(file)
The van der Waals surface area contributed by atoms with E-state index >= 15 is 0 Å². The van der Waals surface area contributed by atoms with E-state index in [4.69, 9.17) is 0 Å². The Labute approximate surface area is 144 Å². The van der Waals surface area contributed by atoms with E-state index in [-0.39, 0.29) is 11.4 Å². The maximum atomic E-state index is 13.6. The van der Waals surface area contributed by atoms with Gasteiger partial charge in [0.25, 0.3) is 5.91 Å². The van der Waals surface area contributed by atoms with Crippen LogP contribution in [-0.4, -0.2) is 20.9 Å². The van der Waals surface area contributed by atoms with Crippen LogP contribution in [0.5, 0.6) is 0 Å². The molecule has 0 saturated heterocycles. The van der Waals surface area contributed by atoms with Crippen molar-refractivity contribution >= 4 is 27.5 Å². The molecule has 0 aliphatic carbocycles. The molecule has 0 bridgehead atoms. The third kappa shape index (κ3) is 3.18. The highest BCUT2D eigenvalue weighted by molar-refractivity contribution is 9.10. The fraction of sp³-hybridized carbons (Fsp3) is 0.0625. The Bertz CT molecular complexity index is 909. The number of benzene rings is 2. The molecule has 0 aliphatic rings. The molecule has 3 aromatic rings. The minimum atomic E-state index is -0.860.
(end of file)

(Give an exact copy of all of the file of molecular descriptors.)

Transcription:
The van der Waals surface area contributed by atoms with E-state index >= 15 is 0 Å². The van der Waals surface area contributed by atoms with E-state index in [4.69, 9.17) is 0 Å². The Labute approximate surface area is 144 Å². The van der Waals surface area contributed by atoms with E-state index in [-0.39, 0.29) is 11.4 Å². The maximum atomic E-state index is 13.6. The van der Waals surface area contributed by atoms with Gasteiger partial charge in [0.25, 0.3) is 5.91 Å². The van der Waals surface area contributed by atoms with Crippen LogP contribution in [-0.4, -0.2) is 20.9 Å². The van der Waals surface area contributed by atoms with Crippen LogP contribution in [0.5, 0.6) is 0 Å². The molecule has 0 saturated heterocycles. The van der Waals surface area contributed by atoms with Crippen molar-refractivity contribution >= 4 is 27.5 Å². The molecule has 0 aliphatic carbocycles. The molecule has 0 bridgehead atoms. The third kappa shape index (κ3) is 3.18. The highest BCUT2D eigenvalue weighted by molar-refractivity contribution is 9.10. The fraction of sp³-hybridized carbons (Fsp3) is 0.0625. The Bertz CT molecular complexity index is 909. The number of benzene rings is 2. The molecule has 0 aliphatic rings. The molecule has 3 aromatic rings. The minimum atomic E-state index is -0.860.